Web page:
Unlike Facebook and Google, Twitter has taken an aggressive stance toward Russian media buyers who interfered in the 2016 US election. The full story of the self-serving deals between US social media giants and Russian hackers, government media agencies, and bots remains unknown. To cover its own culpability, Twitter banned both RT and Sputnik as of yesterday. RT, however, didn't take that without its own protest. It raises the question as to how aggressive were these media giants not just in publishing this Russian interference but in soliciting it. Did they sell out democracy for cash?
In a statement published on Thursday, October 26, Twitter announced that it is “off-boarding” all advertising from accounts owned by RT and Sputnik, the two Russian-government-controlled media outlets accused by the American intelligence community of trying to interfere in the 2016 U.S. presidential election. Twitter drops all ads from Russia Today and Sputnik, citing 2016 U.S. election interferencehttps://meduza.io/en/news/2017/10/26/twitter-bans-all-ads-from-russia-today-and-sputnik-citing-2016-u-s-election-interference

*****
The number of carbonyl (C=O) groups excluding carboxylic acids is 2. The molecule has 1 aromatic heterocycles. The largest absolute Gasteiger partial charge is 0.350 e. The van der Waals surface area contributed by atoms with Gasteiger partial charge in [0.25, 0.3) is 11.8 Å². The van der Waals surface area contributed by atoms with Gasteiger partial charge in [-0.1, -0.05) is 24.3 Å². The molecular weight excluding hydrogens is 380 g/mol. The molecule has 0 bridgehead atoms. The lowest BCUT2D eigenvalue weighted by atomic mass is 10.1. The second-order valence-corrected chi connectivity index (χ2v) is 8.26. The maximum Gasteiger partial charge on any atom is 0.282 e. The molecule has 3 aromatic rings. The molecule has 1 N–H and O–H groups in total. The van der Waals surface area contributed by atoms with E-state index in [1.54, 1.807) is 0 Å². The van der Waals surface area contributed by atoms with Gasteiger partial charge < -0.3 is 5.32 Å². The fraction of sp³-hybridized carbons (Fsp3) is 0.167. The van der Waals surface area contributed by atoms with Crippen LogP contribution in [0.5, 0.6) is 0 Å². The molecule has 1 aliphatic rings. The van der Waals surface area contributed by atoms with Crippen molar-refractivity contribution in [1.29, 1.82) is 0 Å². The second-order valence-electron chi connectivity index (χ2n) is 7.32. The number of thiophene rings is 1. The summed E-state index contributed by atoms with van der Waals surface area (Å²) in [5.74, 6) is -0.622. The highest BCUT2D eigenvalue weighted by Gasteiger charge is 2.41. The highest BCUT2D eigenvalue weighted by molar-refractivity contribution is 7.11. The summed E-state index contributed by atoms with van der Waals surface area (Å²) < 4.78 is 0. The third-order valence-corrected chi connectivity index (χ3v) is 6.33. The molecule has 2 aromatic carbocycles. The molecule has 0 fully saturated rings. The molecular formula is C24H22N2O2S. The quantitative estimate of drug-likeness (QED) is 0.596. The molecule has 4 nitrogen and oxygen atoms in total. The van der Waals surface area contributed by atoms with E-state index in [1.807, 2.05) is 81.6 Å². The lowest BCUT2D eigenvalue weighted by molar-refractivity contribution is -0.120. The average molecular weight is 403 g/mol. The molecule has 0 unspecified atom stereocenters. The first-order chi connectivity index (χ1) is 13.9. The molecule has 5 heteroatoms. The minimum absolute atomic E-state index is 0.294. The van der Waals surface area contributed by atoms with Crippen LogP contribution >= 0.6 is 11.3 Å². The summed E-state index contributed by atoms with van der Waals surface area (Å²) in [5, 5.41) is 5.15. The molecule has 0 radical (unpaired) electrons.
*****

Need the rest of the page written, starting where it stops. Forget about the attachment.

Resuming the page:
Twitter cited its own “retrospective work” and “the U.S. intelligence community’s conclusion that both RT and Sputnik attempted to interfere with the election on behalf of the Russian government.”
Twitter says it will also donate $1.9 million (the amount of money the company earned from RT global advertising since it became an advertiser in 2011) to “support external research into the use of Twitter in civic engagement and elections, including use of malicious automation and misinformation, with an initial focus on elections and automation.”
But RT says Twitter actually solicited it for even more election ads
RT says Twitter actually pushed it to purchase a large number of ads during the 2016 U.S. election, but the channel turned down the offer. On October 26, RT published an article stating that Twitter's actions “compel us to reveal the details of the 2016 negotiations during which Twitter representatives pitched to RT a large-sum advertising proposal.” The first meetings in these negotiations reportedly took place in April 2016, involving “senior marketing and news partnerships managers from Twitter.” The main idea RT says Twitter pitched was for the network to “take a stand.” RT says it eventually declined the offer, deciding that the ads were too expensive.
Note: Meduza is an independent Russian news site publishing in Latvia to escape Russian government control. No one should confuse that for an anti-Russian stance. That merely means that it will publish criticism of the Putin government and allow his opponents to speak.